As a Women’s Studies Major, I found the article on the Native American Barbie to be rather interesting in terms of discussing the mainstream economy’s commodification of women of color and other minority groups. In the article written by Maureen Schwartz, she discusses how Mattel’s Barbie Doll line in many cases wrongly mocks, falsifies, and appropriates minority culture for economic benefit.
The article discussed various “Native” Barbies or “Ethnic” Barbies that have been released over the years and how poorly they personify the people that they are supposed to represent. In the 1980s and 1990s a number of toy companies began to facilitate the manufacturing of ethnic dolls which include the release of the first Barbie with “African Style hair” and Teresa, a Latina friend of Barbie’s (Schwartz 296-97).
Specifically though, Schwartz focused on the Native American Barbies that have been released over the years beginning with the 1981 release of “Eskimo Barbie” (Schwartz 297) and a number of other Native American Barbie releases beginning in 1991 (Schwartz 297). Aside from the fact that using the term “Eskimo” is offensive in itself, Mattel also continued to objectify Native American culture through the way they chose to dress the Native dolls and the backstories and backdrops they chose to go with them. Rather than using the Barbie line as a way to afford minority children representation of people from their own racial and ethnic groups, they have objectified the people and the culture they share.
While this is obviously a major area of concern for Schwartz, she is not alone with criticizing Mattel and its selfish means of cashing in on minority culture. Dr. Lisa Wade brings to the table discussion from a professor named Ann Ducille who greatly critiques Mattel’s wayward thinking. Wade discuses how the physical image of Barbie is still held to the European standard of Caucasian beauty. While Schwartz also mentions the generic body type for most Barbies (Schwartz 299), Wade brings to light that any Barbies representing women of color are made from the same body molds of the traditional Barbie figures, furthering the ideal of European beauty.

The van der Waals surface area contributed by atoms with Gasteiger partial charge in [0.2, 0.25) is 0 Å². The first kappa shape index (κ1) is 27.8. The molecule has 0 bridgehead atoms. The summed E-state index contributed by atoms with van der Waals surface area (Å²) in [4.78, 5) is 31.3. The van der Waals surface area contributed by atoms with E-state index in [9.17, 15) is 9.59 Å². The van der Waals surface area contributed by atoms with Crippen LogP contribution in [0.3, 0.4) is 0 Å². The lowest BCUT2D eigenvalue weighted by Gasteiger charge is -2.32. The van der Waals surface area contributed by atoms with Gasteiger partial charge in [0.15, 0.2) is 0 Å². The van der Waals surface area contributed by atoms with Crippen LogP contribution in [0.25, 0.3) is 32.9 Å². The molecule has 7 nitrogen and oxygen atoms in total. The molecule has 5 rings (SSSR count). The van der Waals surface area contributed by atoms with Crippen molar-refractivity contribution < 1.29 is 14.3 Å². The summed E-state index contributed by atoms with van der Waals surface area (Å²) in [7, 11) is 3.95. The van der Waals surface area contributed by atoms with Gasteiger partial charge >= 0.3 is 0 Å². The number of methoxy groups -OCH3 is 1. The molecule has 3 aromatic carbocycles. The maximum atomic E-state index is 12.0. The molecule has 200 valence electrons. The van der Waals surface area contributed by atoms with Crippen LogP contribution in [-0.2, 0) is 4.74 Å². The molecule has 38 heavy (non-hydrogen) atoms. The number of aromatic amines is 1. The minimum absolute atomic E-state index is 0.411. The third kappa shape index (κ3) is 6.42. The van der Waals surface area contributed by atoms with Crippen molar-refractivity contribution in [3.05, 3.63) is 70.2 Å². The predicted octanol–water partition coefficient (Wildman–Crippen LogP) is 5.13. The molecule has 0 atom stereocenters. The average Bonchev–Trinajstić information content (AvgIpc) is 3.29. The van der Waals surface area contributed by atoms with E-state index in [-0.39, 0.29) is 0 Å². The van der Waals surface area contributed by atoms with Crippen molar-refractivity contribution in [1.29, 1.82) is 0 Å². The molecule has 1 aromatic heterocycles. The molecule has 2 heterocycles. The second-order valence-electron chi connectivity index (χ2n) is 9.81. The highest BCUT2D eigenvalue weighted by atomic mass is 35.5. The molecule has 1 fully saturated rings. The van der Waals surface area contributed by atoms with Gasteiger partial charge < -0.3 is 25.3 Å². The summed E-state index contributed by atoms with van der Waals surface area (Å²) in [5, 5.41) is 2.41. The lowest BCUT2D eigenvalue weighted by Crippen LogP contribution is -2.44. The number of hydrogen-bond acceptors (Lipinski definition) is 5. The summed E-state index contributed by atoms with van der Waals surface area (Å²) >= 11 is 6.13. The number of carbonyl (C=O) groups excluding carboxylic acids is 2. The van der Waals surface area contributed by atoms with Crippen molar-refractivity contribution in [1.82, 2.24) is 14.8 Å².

“How-you-du (Hello) from the land of Jamaica, a tropical paradise known for its exotic fruit, sugar cane, breath-taking beaches, and reggae beat! …most Jamaicans have ancestors from Africa, so even though our official language is English, we speak patois, a kind of ‘Jamaica Talk,’ filled with English and African words. For example, when I’m filled with boonoonoonoos, I’m filled with much happiness!” (Wade).
In another article by Wade, mention of Mattel’s complete lack of racial sensitivity (and quite possibly common sense) regarding the release of an “Oreo Fun Barbie”; although to some it may seem completely innocent, the use of the word “Oreo” coupled with a dark-skinned doll is irreprehensible. The term “Oreo” when in reference to a woman of color refers to a woman who is black on the outside but white on the inside. The release of this doll Wade argues, shows two things: “(1) white privilege and the ease with which white people can be ignorant of non-white cultures and (2) a lack of diversity on the Mattel team” (Wade).
In conclusion Mattel’s attempt to create representation of women of color for their main target audience of young white and heteronormative children has failed the people and cultures that it has tried to represent.
Schwarz, Maureen. “Native American Barbie: The Marketing of Euro-American Desires.” JSTOR. January 1, 2005. Accessed March 12, 2015. http://www.jstor.org/stable/40643901.
Wade, Lisa. “Ann Ducille on “Ethnic Barbies”” The Society Pages. October 27, 2008. Accessed March 12, 2015. http://thesocietypages.org/socimages/2008/10/27/ann-ducille-on-ethnic-barbies/.
Wade, Lisa. “White Privilege and the Trouble with Homogeneity: The Black Oreo Barbie.” The Society Pages. June 10, 2009. Accessed March 12, 2015. http://thesocietypages.org/socimages/2009/06/10/white-privilege-and-the-trouble-with-homogeneity-the-black-oreo-barbie/.